How bad is the real estate market? The guy on “Flipping Out” (8 p.m., Bravo) isn’t doing much flipping anymore. He’s an interior designer now. Why the program is still called “Flipping Out” is anybody’s good guess. Perhaps “Draping Interiors” just doesn’t have the right Bravo cachet.
You know a business is bad when it can’t even work on reality TV. Reality is the land of fake businesses that are sustained by the exposure and advertising of being on television all the time.
In the olden days, real businesses actually paid for commercials that made it possible to hire actors and writers and put on real shows. Now we have “reality” shows consisting of nothing but commercials for businesses that don’t make much sense. For all the talk of a “business plan” on “Fabulous Beekman Boys,” those guys expect to pay a mortgage on a mansion by selling soap made out of goat’s milk — in a shop in a very small town. Not even all this free exposure can sustain some of these fake businesses and boutiques.
In fact, if you’re a paparazzi in search of a picture of a reality star, the best place to stalk them is bankruptcy court. At least two of “The Real Housewives of New York” have been there. And when “American Chopper” Junior and Senior aren’t fighting with each other, they seem to be battling charges of bankruptcy fraud. Could their chopper shop have made it without the “Chopper” cable hype? And seriously, who has been before a bankruptcy judge more often than Donald Trump, host of “The Apprentice"?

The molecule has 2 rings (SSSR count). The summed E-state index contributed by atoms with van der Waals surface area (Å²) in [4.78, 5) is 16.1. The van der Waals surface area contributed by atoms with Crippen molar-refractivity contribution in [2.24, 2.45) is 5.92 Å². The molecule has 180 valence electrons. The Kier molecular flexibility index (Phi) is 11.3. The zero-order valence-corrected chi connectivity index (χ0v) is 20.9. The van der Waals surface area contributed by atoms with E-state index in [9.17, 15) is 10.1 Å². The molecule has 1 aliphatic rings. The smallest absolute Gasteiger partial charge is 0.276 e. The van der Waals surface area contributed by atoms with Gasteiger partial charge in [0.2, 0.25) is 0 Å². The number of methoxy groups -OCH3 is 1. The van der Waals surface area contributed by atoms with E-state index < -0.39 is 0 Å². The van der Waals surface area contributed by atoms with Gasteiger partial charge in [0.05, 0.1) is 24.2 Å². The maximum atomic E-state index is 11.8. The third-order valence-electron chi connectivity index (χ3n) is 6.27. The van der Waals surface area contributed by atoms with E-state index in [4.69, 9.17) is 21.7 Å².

So why should we be surprised that “Flipping” star Jeff Lewis has ditched speculative real estate for high-end interior design? He’s designed the “Kitchen of the Year” for House Beautiful, which begs the question: Is the magazine a product placement on “Flipping Out,” or is “Flipping Out” getting free publicity in House Beautiful? Who’s hyping whom? When executives from the show meet with folks from the magazine, who picks up the check for lunch?
This being Bravo and reality television, expect snarky asides and brittle behavior on season five of “Flipping Out.” And look for that most time-honored reality tradition of all, the elaborate birthday party.
• The 2010 documentary “Client 9: The Rise and Fall of Eliot Spitzer” (8 p.m., Bio) recalls the scandal that derailed the political career of the host of “In the Arena” (8 p.m., CNN) and, in part, inspired the CBS series “The Good Wife.”
Tonight’s other highlights
• Cat Deeley hosts two hours of “So You Think You Can Dance” (7 p.m., Fox).
• Georgia dates the owner of her new favorite yogurt shop on “State of Georgia” (7:30 p.m., ABC Family), starring Raven-Symone.
• Charity football on “Royal Pains” (8 p.m., USA).
• Flying bats loom large on “Love in the Wild” (9 p.m., NBC).
• Joe prepares for a golf comeback on “Men of a Certain Age” (9 p.m., TNT).
• A nervous news anchor needs Dani’s therapy on “Necessary Roughness” (9 p.m., USA).
• A martial-arts instructor takes up the wrong sideline on “Locked Up Abroad” (9 p.m., National Geographic).
• “Behind the Music” (9 p.m., VH1) profiles Ice Cube.